“Come on, Cynthia, that’s absolute bullshit.” Stepping from the bathroom, Desdemona Valdez pressed the wet washcloth against her bruised cheek. She looked over at the sleeping billionaire Mace Gilmore. “Huh,” she huffed, “motherfucker’s sleeping like he doesn’t have a care in the goddamn world.”
Kang said, “He does, Des, he’s dying.”
“Not soon enough, it would seem,” the plainclothes detective noted sharply.
“You’re so bloodthirsty,” her lover teased.
Valdez puckered a kiss at Kang. “So now what? Do a pre-emptive strike and totally discredit this chump before his book drops?” she suggested gleefully, nodding her head toward Gilmore, sound asleep thanks to the opiate he’d imbibed. Initially the concoction had made him compliant, but it eventually overtook his taxed system and sent him to slumber, as the one referred to as a bruja knew it would. But not before he told the Congresswoman why he’d been focusing on her.
Kang was standing with her arms folded next to the couch where Gilmore snored lightly, frowning. She then reached into the back pocket of her jeans and brought out her Razr cell phone. She punched in a number and looked over at Valdez, who took a seat as the witchy woman returned to the converted bedroom.
“Chet, how’re you feeling?” She asked her recuperating chief of staff. She listened and added, “Right on. Because I’ve got something that will help you get back at these bastards.” She exited the room, rehashing her recent conversation with Gilmore about the tell-all memoir he was preparing to have published–after he expired.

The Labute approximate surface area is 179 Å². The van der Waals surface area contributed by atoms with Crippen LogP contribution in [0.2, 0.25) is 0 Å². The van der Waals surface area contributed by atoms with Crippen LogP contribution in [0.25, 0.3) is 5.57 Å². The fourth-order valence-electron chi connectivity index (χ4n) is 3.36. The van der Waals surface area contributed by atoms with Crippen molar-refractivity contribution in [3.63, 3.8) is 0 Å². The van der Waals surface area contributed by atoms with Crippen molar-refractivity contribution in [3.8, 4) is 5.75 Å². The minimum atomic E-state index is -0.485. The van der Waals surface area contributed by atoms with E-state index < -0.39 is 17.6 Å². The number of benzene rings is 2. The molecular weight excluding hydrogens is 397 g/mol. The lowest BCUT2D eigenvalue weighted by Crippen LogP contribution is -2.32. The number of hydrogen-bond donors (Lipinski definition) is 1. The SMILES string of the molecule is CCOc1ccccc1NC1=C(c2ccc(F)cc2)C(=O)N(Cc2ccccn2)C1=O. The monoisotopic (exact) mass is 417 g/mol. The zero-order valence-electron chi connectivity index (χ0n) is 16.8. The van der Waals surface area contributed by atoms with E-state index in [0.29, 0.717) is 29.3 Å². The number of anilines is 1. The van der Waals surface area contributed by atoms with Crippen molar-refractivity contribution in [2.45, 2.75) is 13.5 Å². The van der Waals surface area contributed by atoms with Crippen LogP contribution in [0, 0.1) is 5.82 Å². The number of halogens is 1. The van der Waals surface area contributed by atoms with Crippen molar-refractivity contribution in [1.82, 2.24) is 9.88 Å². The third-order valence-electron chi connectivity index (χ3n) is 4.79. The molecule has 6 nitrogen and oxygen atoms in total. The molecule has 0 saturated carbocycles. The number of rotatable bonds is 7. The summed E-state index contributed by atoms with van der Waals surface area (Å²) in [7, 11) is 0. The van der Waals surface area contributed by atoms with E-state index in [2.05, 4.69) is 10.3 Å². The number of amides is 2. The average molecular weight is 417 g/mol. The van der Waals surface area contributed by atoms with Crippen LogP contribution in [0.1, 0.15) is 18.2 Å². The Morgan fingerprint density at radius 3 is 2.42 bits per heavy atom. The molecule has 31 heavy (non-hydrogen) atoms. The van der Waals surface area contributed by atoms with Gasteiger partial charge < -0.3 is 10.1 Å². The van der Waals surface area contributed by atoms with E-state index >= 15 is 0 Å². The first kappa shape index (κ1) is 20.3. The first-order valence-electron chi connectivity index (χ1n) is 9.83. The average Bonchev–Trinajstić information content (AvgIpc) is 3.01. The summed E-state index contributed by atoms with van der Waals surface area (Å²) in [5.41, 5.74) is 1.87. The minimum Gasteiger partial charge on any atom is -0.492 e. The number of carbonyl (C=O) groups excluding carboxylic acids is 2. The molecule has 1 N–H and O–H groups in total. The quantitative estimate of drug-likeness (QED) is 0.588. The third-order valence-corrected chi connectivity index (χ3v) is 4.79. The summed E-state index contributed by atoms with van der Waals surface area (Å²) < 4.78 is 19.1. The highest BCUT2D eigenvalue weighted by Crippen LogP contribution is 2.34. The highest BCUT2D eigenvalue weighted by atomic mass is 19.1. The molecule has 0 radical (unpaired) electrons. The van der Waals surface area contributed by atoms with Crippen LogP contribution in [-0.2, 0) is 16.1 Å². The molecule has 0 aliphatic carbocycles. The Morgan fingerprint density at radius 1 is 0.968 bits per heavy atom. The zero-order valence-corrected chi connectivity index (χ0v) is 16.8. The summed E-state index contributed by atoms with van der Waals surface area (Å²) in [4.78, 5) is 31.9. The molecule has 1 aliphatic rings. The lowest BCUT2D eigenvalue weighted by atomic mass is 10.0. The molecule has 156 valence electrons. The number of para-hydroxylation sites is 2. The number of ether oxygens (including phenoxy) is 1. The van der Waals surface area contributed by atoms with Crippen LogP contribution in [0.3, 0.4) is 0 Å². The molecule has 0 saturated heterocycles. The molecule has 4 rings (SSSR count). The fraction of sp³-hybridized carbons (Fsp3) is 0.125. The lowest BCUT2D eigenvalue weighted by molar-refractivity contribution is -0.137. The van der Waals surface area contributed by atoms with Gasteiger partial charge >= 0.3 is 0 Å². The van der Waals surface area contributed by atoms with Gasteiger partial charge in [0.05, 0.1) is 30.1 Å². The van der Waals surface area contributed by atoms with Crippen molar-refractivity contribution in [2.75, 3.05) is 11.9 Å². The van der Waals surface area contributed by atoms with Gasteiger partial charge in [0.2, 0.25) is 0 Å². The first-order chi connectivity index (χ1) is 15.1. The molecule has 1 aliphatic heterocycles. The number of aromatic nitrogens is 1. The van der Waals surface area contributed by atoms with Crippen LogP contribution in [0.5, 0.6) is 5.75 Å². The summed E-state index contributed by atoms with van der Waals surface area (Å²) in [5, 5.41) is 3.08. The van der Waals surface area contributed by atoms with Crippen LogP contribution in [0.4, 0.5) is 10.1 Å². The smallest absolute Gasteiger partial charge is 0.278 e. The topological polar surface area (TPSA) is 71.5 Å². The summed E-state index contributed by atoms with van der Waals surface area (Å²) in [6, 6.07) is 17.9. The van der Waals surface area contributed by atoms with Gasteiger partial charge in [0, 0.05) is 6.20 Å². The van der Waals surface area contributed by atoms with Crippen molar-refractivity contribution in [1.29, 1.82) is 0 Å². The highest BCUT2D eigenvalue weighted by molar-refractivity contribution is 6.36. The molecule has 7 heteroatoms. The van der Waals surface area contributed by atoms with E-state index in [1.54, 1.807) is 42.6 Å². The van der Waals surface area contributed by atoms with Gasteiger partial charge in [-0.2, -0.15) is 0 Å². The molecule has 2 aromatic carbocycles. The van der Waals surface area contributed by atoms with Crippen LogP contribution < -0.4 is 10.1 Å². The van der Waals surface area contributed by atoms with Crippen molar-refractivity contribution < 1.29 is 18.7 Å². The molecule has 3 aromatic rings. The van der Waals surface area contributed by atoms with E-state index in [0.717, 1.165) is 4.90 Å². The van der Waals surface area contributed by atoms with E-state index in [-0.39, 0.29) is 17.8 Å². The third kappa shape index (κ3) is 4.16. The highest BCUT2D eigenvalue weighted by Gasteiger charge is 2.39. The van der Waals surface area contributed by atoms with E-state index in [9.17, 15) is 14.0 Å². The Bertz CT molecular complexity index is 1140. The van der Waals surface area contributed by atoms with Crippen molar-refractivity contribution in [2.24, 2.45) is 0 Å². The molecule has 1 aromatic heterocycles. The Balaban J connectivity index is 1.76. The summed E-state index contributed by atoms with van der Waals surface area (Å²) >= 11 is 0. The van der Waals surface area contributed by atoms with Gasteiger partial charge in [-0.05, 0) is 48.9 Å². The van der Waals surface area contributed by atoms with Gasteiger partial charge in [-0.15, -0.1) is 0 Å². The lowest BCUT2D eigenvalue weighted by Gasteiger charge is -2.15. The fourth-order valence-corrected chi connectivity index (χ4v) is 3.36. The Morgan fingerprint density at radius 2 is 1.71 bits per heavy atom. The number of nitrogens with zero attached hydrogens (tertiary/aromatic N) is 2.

“Yeah,” she commiserated, “it’s pretty friggin’ weird, but what else is new about the ruling class?” The two chuckled dryly while Kimbrough expressed disgust and disbelief at hearing that Gilmore was seeing the witch. “I guess because he doesn’t like the answers he’s getting from his docs,” he’d said.
“More like trying to lay the path for the next world, it seems,” Kang said.
“Shit,” Kimbrough retorted. “Like he’s going to the Happy Hunting Grounds. Doesn’t he know you can’t take it with you?”
“Must be he figures the book will absolve him,” Kang observed. “Look, I’ve got some names and dates he shook loose before he went beddy-bye.”
“I’m more than ready, Cynthia.”
“You sure? It’s a hell of a thing you were put through.”
“At the risk of sounding like a one-note Steven Segal character in yet another of his direct-to-DVD epics, being beat, hogtied and left to shrivel like a prune only makes me stronger.”
“Okay, Friedrich,” she only half-joked, already feeling guilty for relying on him so soon after his kidnapping, but also glad to have him back on the job and not dwelling on the incident too much. Kimbrough wasn’t much for expressing emotion, but you didn’t have to be Dr. Phil to grasp the trauma he’d gone through. She gave him the names and information Gilmore had given her, consulting her notes.
“And you don’t think he was messing with you about this?” Kimbrough asked.